Now, nearly 12 years after the premiere of A Shot at Love—and several queer-centric productions, and a whole bunch of Special Gay Episodes later—Are You the One? takes a wildly different approach to depicting queer, and particularly bi/pansexual, attraction. This season has gotten more complicated than the show’s prior iterations, but it’s intriguing for reasons beyond the new statistical challenge. Of course, the series still operates within the framework of reality television. There are unnecessary fights, illicit makeouts, and love triangles galore. Everyone is perilously hot (and predictably thin). But as the entertainment industry has slowly shifted to offer more nuanced portrayals of queer people, Are You the One? attempts to apply that impulse to the rowdiest corner of television. As Remy, one of the participants, notes, “Some of us are not what you would want to maybe represent you, and that’s fine, but we’re real people, and we exist and deserve to be seen, and we deserve to express how we feel.”

Are You the One? isn’t the most respectability-driven model of representation, but for a series about 16 young people hanging out and hooking up in one giant house, it manages to be impressively earnest. In one early scene, for example, the show’s only transmasculine cast member, Kai, asks Jenna, the woman he’s been connecting with since the first day, if she’d be willing to join him while he takes his routine testosterone shots. Rather than feel voyeuristic or inappropriate, the moment is tender and, for many viewers, familiar. “I lived the first 20-something years of my life as a completely different person, and now I’m in a new frame of mind, I’m in a new body, I’ve got a brand new $10,000 chest!” Kai says in the confessional booth, opening his shirt to reveal top-surgery scars. “But I also feel like I’m new to relationships.” When Jenna tells him his commitment to figuring out his relationship to gender inspires her, he blushes wildly.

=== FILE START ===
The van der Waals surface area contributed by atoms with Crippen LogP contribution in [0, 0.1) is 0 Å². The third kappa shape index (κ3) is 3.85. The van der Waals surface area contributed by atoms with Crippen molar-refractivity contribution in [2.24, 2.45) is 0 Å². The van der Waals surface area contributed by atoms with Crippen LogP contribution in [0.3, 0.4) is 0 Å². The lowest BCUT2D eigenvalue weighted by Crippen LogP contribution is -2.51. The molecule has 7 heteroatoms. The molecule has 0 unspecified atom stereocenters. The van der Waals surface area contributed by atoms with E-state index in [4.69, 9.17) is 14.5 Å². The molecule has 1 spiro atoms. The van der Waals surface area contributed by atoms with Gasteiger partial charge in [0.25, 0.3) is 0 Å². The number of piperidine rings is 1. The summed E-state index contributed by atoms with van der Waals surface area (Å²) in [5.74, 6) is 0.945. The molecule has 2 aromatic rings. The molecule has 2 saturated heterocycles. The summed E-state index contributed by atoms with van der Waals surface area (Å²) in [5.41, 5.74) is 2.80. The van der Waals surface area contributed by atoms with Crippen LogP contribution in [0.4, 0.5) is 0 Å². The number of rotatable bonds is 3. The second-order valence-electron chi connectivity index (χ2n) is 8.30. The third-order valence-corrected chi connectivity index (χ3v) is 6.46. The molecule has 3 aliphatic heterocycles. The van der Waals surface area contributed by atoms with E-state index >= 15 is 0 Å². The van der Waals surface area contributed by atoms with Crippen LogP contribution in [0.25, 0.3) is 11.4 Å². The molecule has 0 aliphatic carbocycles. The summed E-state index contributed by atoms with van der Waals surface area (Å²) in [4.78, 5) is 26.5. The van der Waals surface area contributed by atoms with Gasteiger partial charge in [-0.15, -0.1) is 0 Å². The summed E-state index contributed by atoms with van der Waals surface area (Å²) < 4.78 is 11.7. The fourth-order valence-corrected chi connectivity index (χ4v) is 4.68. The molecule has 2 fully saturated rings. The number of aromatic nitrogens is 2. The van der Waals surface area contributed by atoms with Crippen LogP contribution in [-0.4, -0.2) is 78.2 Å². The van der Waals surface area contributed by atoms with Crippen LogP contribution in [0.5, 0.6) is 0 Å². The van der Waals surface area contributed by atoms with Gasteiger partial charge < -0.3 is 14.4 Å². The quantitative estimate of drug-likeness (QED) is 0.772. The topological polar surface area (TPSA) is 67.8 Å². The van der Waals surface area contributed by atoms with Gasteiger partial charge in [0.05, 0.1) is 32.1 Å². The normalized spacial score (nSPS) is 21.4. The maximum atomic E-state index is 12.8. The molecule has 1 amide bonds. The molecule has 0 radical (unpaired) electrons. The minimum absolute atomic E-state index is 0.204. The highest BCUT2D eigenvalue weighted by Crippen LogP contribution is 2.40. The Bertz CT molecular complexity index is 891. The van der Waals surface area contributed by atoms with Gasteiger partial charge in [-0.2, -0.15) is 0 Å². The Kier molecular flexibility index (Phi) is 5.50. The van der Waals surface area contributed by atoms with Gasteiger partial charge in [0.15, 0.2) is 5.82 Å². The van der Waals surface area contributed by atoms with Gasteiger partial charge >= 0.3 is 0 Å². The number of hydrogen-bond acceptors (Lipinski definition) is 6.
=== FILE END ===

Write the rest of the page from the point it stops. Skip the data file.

The fact that Kai’s later revealed to be a swaggering playboy doesn’t undo the welcome surprise of his onscreen candor about physical transition, a process he describes as nonlinear. (It is, however, worth noting that the season, like many other queer productions, manages to include several storylines about its transmasculine cast member being pursued. The lone transfeminine person, meanwhile, struggles with others’ femmephobia.) The show also features a relationship expert, the famed lesbian matchmaker Dr. Frankie Bashan, who steps in to advise the singles on how to avoid unhealthy romantic dynamics, especially those that can emerge within insulated communities. And each episode ends with a reference to the show’s website, which lists resources for LGBTQ viewers and those looking to support them. Are You the One? remains a thrillingly tumultuous show, but for once, that chaos is driven by the queer cast members themselves.